Film Review: If only we could be as simple as 'Laal Singh Chaddha', the world would be better…
Despite serious campaigning against the film in India on social media, its success on OTT and global cinema halls, already have Khan’s cash registers ringing
In a world where plainness and naivety are taken as negative traits, traits that won’t take you anywhere in life, Amir Khan Productions’ film Laal Singh Chadhdha, released this Friday, has glorified them as the best, a world can be lived better with.
And guess what? The film, despite running into some legal battles for “disrespecting Army” and anti Aamir campaigns over his estranged wife Kiran Rao’s old statement about her fear of staying any longer in India, is, but slowly growing on viewers.
The reason is simple. It glorifies simplicity over the guileful, genuineness over pretence, reliability over religion, devotion over deviation, love over longing, people over politics, and humanity over hate; so symbolic of what today’s India has been pushed into not believing in.
However, Advait Chandan, the director of the film, who also made another remarkable film 'Secret Superstar', Khan’s long-time associate, puts a condition over believing in such values or Utopian ideas – that you have to be slightly ‘mentally de-ranged’ to have all these qualities!
And therefore, the protagonist Laal Singh Chadhdha is a “slow learner”, whose mother (played by Mona Singh) teaches her that he can do everything, just by putting a little extra effort. His running therefore, most of which is inspired by the Hollywood film Forrest Gump is symbolic of putting that extra, while it has nothing to do with knowing why is he doing so! He is just doing it – is the only common element between Gump and Laal! Laal is an Indianised version of Forrest Gump, a fictitious story inspired by a few real people.
So, Laal with that extra effort, can break the shackle of the crutches on his feet, can run a marathon, and get admission into Army, stitch vests and briefs to perfection, knit like a woman, love like a simpleton and help like an angel, turn an enemy into friend, take bullying and sarcasm in stride.
Laal grows with all positive qualities and falls in love with Rupa (Kareena Kapoor) who, among all students mocking at him, gives him a seat in class and befriends him forever! While the simpleton Laal wishes to marry her, she aspires to “become rich” so she doesn’t replicate her mother’s life who is beat to death just for not being able to give Rs.10 to her alcoholic husband!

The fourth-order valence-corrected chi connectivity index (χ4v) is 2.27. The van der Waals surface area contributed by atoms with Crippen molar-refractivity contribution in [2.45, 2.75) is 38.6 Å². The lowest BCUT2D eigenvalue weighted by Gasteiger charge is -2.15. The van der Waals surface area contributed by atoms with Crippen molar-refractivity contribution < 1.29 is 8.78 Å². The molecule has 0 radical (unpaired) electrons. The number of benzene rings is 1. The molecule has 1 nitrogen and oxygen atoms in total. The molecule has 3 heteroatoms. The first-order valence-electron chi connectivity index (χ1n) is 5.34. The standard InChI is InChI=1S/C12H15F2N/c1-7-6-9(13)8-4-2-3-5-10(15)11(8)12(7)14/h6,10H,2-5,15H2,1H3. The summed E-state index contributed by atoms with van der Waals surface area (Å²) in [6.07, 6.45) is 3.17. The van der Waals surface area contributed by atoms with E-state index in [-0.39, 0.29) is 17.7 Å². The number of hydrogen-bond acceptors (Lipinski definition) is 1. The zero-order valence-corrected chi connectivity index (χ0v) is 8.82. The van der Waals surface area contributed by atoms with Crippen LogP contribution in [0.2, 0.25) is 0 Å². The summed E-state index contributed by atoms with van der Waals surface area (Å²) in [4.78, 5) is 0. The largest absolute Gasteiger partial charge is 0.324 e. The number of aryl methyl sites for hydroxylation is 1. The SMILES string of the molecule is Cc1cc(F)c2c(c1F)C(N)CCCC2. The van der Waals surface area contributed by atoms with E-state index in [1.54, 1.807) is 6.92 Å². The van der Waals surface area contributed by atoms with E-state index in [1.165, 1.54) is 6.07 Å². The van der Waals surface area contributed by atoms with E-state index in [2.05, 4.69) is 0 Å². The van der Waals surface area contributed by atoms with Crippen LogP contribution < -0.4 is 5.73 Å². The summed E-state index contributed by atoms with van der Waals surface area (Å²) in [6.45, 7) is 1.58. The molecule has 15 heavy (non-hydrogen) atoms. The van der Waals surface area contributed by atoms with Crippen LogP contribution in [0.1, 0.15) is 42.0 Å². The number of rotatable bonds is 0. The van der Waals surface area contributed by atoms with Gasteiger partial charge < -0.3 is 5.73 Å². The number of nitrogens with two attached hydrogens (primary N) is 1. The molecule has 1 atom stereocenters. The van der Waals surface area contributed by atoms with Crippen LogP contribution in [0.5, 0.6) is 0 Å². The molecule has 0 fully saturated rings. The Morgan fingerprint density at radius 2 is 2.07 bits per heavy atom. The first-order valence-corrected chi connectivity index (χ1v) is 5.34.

While Laal goes on to join the Army, learns skills of surviving and helping the humanity, Rupa joins the underworld dons to become a heroine!
The film runs you through Laal growing up witnessing 1984 anti-Sikh riots, assassination of of Indira Gandhi to unrest ensuing Mandal Commission, Adavni’s rath yatra to Babri Demolition to Kargil War to current political regime but through the eyes of her mother who teaches him not to come out of home during political disturbances and riots to keep himself safe and untouched by political agendas.
Though till interval all these narrations in bits and pieces make no sense and a link to his love story and aimless running, is terribly missing.
However, Chandan manages to bring home a point towards the end. And that is, there is no greater religion than love and humanity, live and let live, life is beautiful so keep it simple!
Why the film should be seen
Because it also manages to bring in some hilarious episodes for sporadic comic relief -- from including Shah Rukh Khan’s famous arm stretching pose that kid Laal has taught him, to Bala (Naga Chaitnaya) a simpleton friend of Laal in the Army whose only dream is to restart his ancestral “chaddi-baniyan business” after his retirement and his offer to Laal for a partnership, to Laal’s love for Rupa and gol gappas that knows no boundaries, to Laal’s running! He can run anytime, anywhere for anything or nothing!
The film deliberately chooses to keep dialogues simple too (by Atul Kulkarni) like “Meri mummy kendi ai, zingadi gol gappe jaisi hondi hai. Pait bhar javey, par mann nahi bharda” (my mother says, life is like gol gappas; it may fill the tummy but not the craving for it), Khuda aik taraf aur Khuda ko samjhne wale aik taraf (God is on one side, people understanding Him, on the other), etc.
I particularly liked the beginning in which a soft white feather leads the audience to locations where the story would be told in a background by a young Laal in a train, on his journey to meet his beloved, forever! Accompanied by a melodious and meaningful ‘Kahani’ song penned by Amitabh Bhattacharya, sung by Kannan to pleasant music composed by Pritam Chakravarty.
If anyone can steal your heart in the film, it would be the child Laal (Ahmad Ibn Umar), and Mona Singh, much less than Khan’s age but plays his resilient mother, convincingly, a powerful Manav Vij (Udta Punjab fame) as Mohammad Paji who acts potently with his eyes.
Bala (Naga Chaitnaya) for his comic timings is remarkable. And Kareena is spontaneous. Aamir Khan is being made to overdo a slow learner’s behaviour, to almost a mentally-deranged or special case. Chandan makes kid Umar do better as a slow learner than a matured Khan, is the greatest flip-side of the film.
You would find the film fragmented, too many incidents stitched together – from 1980s to 2022 - to make a collage that leaves loose ends. You may grope in the dark to make sense out of each incident attempting to join the missing links, till you reach the end of the film. However, it amazingly grows on you as you slowly understand the film beyond the helplessness of showing the bitter truths.
Despite serious campaigning against the film on social media in India, its success on OTT and global cinema halls, already have Khan’s cash registers ringing.
This is about love over hate.